The Sunshine Showdown vs. Joe Frazier[]

In 1972, still undefeated, and with an impressive knockout record, Foreman was set to challenge undefeated and Undisputed World Heavyweight Champion Joe Frazier. Despite boycotting a title elimination caused by the vacancy resulting from the championship being stripped from Muhammad Ali, Frazier had won the title from Jimmy Ellis and defended his title four times since, including a 15-round unanimous decision over the previously unbeaten Ali in 1971 after Ali had beaten Oscar Bonavena and Jerry Quarry. Despite Foreman's superior size and reach, he was not expected to beat Frazier and was a 3:1 underdog going into the fight.

The Sunshine Showdown took place on January 22, 1973, in Kingston, Jamaica, with Foreman dominating the fight to win the championship by technical knockout. In HBO Boxing's first broadcast, the call made by Howard Cosell became one of the most memorable in all of sports: "Down goes Frazier! Down goes Frazier! Down goes Frazier!" Before the fight Frazier was 29–0 (25 KO) and Foreman was 37–0 (34 KO). Frazier was knocked down six times by Foreman within two rounds, with the three knockdowns rule being waived for this bout. After the second knockdown, Frazier's balance and mobility were impaired to the extent that he was unable to evade Foreman's combinations. Frazier managed to get to his feet for all six knockdowns, but referee Arthur Mercante eventually called an end to the one-sided bout.

Foreman was sometimes characterized by the media as an aloof and antisocial champion. According to them, he always seemed to wear a sneer and was not often available to the press. Foreman would later attribute his demeanor during this time as an emulation of Sonny Liston, for whom he had been an occasional sparring partner. Foreman went on to defend his title successfully twice during his initial reign as champion. His first defense, in Tokyo, pitted him against Puerto Rican Heavyweight Champion José Roman. Roman was not regarded as a top contender and it took Foreman only 2 minutes to end the fight, one of the fastest knockouts in a Heavyweight Championship bout.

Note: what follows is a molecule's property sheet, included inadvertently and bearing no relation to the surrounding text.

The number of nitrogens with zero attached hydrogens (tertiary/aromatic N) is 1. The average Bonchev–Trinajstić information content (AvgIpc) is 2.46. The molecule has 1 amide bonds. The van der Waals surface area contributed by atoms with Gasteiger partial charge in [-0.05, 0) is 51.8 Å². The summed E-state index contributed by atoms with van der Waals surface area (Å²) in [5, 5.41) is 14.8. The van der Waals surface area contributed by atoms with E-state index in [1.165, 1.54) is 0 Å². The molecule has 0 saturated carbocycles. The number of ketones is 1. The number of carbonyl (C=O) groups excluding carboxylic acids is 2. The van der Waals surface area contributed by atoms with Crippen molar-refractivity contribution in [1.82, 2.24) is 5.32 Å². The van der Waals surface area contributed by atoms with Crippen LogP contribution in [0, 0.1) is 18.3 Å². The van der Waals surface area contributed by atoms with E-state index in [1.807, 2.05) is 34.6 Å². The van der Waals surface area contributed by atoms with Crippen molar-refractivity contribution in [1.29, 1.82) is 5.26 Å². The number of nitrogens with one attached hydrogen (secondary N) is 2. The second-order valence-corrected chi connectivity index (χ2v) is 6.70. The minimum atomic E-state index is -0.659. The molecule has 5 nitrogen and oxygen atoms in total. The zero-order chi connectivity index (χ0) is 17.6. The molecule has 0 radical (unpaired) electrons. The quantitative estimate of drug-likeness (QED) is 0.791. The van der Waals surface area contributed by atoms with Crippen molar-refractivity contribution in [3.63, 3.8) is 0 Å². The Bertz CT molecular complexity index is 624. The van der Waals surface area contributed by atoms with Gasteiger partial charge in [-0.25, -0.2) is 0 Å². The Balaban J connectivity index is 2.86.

Title defense versus Ken Norton[]

Foreman's next defense was against a much tougher opponent. In 1974, in Caracas, Venezuela, he faced the highly regarded hall-of-famer Ken Norton who was 30–2, a boxer notorious for his awkward crossed-arm boxing style with crab-like defense plus heavy punch (a style Foreman would emulate in his second comeback), who had broken the jaw of Muhammad Ali while defeating Ali on points a year earlier. Norton had a good chin, never in trouble as such against Ali in two matches. He'd nearly won the second. Although nerves were known to make his determination suspect at times against really heavy hitters. But in an astonishing display of controlled aggression and punching power, Foreman picked his moment after staying out of range of a long offense and decked Ken with more or less his first real big punch he threw near the end of the first round. Norton rose on wobbly legs but clearly wasn't recovered for round two whereby he was down three times and stopped. "Ken was awesome when he got going. I didn't want him to get into the fight," George said when interviewed years later.

George had cruised past two of the top names in the rankings. The stunning win made Foreman an impressive 40–0 with 37 knockouts.

Rumble in the Jungle[]